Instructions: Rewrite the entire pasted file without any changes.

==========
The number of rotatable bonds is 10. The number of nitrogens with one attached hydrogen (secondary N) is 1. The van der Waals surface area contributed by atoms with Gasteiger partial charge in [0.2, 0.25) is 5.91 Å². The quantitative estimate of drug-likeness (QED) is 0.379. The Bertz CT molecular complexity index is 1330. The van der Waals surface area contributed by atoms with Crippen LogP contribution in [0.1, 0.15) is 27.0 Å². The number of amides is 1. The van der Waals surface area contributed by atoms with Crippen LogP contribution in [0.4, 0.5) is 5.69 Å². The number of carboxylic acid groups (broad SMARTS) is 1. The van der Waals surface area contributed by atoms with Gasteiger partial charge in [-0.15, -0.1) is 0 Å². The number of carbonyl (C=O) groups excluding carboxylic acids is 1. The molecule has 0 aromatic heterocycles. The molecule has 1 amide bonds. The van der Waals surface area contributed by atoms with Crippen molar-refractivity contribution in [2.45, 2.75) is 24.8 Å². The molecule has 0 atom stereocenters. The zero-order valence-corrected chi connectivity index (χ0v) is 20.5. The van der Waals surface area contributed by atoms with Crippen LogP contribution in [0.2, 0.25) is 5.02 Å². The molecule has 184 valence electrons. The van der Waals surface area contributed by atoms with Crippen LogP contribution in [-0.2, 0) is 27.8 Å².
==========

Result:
The number of rotatable bonds is 10. The number of nitrogens with one attached hydrogen (secondary N) is 1. The van der Waals surface area contributed by atoms with Gasteiger partial charge in [0.2, 0.25) is 5.91 Å². The quantitative estimate of drug-likeness (QED) is 0.379. The Bertz CT molecular complexity index is 1330. The van der Waals surface area contributed by atoms with Crippen LogP contribution in [0.1, 0.15) is 27.0 Å². The number of amides is 1. The van der Waals surface area contributed by atoms with Crippen LogP contribution in [0.4, 0.5) is 5.69 Å². The number of carboxylic acid groups (broad SMARTS) is 1. The van der Waals surface area contributed by atoms with Gasteiger partial charge in [-0.15, -0.1) is 0 Å². The number of carbonyl (C=O) groups excluding carboxylic acids is 1. The molecule has 0 aromatic heterocycles. The molecule has 1 amide bonds. The van der Waals surface area contributed by atoms with Crippen molar-refractivity contribution in [2.45, 2.75) is 24.8 Å². The molecule has 0 atom stereocenters. The zero-order valence-corrected chi connectivity index (χ0v) is 20.5. The van der Waals surface area contributed by atoms with Crippen LogP contribution in [0.2, 0.25) is 5.02 Å². The molecule has 184 valence electrons. The van der Waals surface area contributed by atoms with Crippen LogP contribution in [-0.2, 0) is 27.8 Å².